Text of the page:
Autophagy may be the key to finding treatments for early Huntington's disease
Huntington's Disease (HD) is a progressive neurodegenerative condition characterized by motor, cognitive, and psychiatric symptoms, and motor symptoms are often preceded by cognitive changes. Recent evidence indicates that autophagy plays a central role in synaptic maintenance, and the disruption in autophagy may be at the root of these early cognitive changes. Understanding this mechanism better may help researchers develop treatments for patients. n this review, experts describe how autophagy, the cellular process responsible for clearing old or damaged parts of the cell, plays a critical role supporting synaptic maintenance in the healthy brain, and how autophagy dysfunction in HD may thereby lead to impaired synaptic maintenance and thus early manifestations of disease. The line of research discussed in this review represents a previously unexplored avenue for identifying potential disease-modifying therapies for HD.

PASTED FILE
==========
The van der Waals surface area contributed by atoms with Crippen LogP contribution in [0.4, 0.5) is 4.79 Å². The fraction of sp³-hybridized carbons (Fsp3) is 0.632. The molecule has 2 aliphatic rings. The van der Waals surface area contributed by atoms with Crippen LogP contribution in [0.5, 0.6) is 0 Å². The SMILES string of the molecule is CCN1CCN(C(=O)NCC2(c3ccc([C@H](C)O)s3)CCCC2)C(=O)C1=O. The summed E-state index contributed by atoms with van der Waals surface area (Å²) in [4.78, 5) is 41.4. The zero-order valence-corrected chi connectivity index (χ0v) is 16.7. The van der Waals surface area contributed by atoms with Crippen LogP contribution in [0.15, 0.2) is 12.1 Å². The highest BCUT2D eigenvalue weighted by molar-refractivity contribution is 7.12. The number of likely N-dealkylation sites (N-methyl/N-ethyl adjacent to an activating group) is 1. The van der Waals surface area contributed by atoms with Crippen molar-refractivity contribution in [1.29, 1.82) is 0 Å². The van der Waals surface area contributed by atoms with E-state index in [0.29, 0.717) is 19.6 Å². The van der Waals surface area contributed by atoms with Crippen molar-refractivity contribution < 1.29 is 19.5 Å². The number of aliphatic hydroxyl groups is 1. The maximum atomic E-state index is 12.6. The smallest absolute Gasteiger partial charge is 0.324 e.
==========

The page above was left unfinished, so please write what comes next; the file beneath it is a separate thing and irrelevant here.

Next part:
"Like many neurodegenerative conditions affecting primarily cognition, such as Alzheimer's disease, preclinical and clinical data indicate that synapses, the part of brain cells responsible for communication between cells, are affected early in HD. We have long thought that autophagy played a role in the pathophysiology of HD, but what this role is has been unclear until recently. Recent evidence indicates that autophagy may be important in maintaining the synapse. This line of research has the potential to lead to identification of a drug target to treat HD early in the disease process.
Immunogenetics Open Access